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Five things to look for in the encyclical on environment

Pope Francis' encyclical on the environment is being translated into multiple languages and will be published probably in June. Here are five things to look for in the new encyclical.

The encyclical will accept the scientific consensus that global warming is happening and that it is due to human activity.

The pope has already said he accepts this scientific conclusion, and a recent Vatican summit on the topic concluded, "Human-induced climate change is a scientific reality."

A number of papal critics have already attacked this point of the encyclical, noting that popes are not infallible when it comes to science. This is, of course, true, but it is ironic that the church is being attacked for agreeing with science after centuries of being accused of ignoring science. Galileo must be turning over in his grave.

It is also ironic that this is the first pope in history to have a scientific education. He was trained as a chemist and worked as a chemist before entering the seminary. He has more scientific training than most of his critics.

The encyclical will embrace the environmental movement without endorsing every position it has taken.

For decades, the church and the environmental movement were at odds because environmentalists attacked the church for opposing artificial birth control.

While still supporting programs to control population growth, fewer environmentalists publicly blame the church for high birth rates. They can see that no matter what the church says, Catholics tend to follow their own consciences and reduce the number of births. Education and cultural factors have a greater impact on population rates than church teaching.

As a result, environmentalists and church officials will politely disagree about birth control while working together to save the planet.

This truce is very important because religion is one of the few factors that can motivate people to sacrifice their self-interest for a greater good. People are not going to sacrifice their lifestyles for the polar bears. Religion has a long history of motivating people to sacrifice their personal comfort for a religious goal. The Catholic church also has a long history of encouraging simpler lifestyles.

In addition, the church's blessing of the environmental movement will help it to move to the mainstream. With the Catholic church's support, it cannot be dismissed as simply being a bunch of tree huggers and Gaia worshippers.

The encyclical will insist that environmental issues are not simply political and economic issues — they are moral issues.

If oceans rise and flood islands and coastlands as in Bangladesh, millions of people will become environmental refugees. If the glaciers in the Alps and Himalayas disappear, water supplies will be terminated for farmers and millions of people.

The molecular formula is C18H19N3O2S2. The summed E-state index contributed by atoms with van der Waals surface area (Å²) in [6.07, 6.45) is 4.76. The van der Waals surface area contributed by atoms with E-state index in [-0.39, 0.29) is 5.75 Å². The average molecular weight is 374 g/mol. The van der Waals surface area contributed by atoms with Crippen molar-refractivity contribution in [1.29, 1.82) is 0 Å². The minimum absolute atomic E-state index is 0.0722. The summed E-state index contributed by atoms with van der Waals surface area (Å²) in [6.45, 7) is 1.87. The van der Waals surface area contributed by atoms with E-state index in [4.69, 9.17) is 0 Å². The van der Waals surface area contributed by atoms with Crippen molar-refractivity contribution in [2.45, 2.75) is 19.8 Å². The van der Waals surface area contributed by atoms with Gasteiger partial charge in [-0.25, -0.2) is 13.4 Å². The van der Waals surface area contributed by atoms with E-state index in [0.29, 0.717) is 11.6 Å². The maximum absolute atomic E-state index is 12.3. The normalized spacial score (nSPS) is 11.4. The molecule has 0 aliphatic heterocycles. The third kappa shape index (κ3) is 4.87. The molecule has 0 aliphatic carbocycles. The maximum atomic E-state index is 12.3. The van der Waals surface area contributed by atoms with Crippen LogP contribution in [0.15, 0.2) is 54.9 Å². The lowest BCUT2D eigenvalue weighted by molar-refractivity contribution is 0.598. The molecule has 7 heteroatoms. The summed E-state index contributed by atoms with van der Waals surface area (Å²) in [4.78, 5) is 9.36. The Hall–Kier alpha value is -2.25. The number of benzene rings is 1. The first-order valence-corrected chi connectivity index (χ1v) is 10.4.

The death toll from environmental causes at the end of this century could eventually dwarf that of the two world wars in the 20th century. If the potential human suffering that will result from climate change is not a moral issue, then nothing is a moral issue.

The encyclical will bring a theological lens to the environmental debate.

Beginning with Genesis, it is clear that the world is God's creation, a gift that must be treasured, not raped and pillaged. The world reflects the grandeur of God; it is an object of contemplation through which we come to understand God. Destroying it is a sacrilege.

The encyclical may even cite Romans 8, "that all creation is groaning in labor pains even until now," as an image of an evolving universe where we need to be on the right side of God's plan.

The encyclical will insist that the burden of climate change or of attempts to deal with climate change should not be borne solely by the poor.

When the U.S. and the rest of the first world have the greatest carbon footprints, it is unconscionable to tell poorer nations that they have to stop cutting down rainforests and stop having babies so we can sustain our first world lifestyle. Everyone has to sacrifice, and those who have benefited most from the carbon-based economy must sacrifice the most.

There are two things we should not expect from the encyclical.

First, there will be few policy recommendations.

The pope is a prophet, not a policy wonk. He reflects on the word of God, looks at the world, and calls for conversion and change, but it is up to environmentalists, economists, business leaders and public officials to come up with the concrete solutions to the environmental crisis we face.

Second, we should not expect miracles from the encyclical.

The entire world will not change after the encyclical is issued. The encyclical is part of a larger conversation that the people of the world must have. The pope has put a spotlight on this discussion and enriched the vocabulary, but it will take lots of discussion and work to turn things around.

The pope's encyclical will be his invitation to all of us to join in this conversation and this work. 

[Jesuit Fr. Thomas Reese is a senior analyst for NCR and author of Inside the Vatican: The Politics and Organization of the Catholic Church. His email address is treesesj@ncronline.org. Follow him on Twitter: @ThomasReeseSJ.]

Editor's note: We can send you an email alert every time Thomas Reese's column, Faith and Justice, is posted. Go to this page and follow directions: Email alert sign-up.

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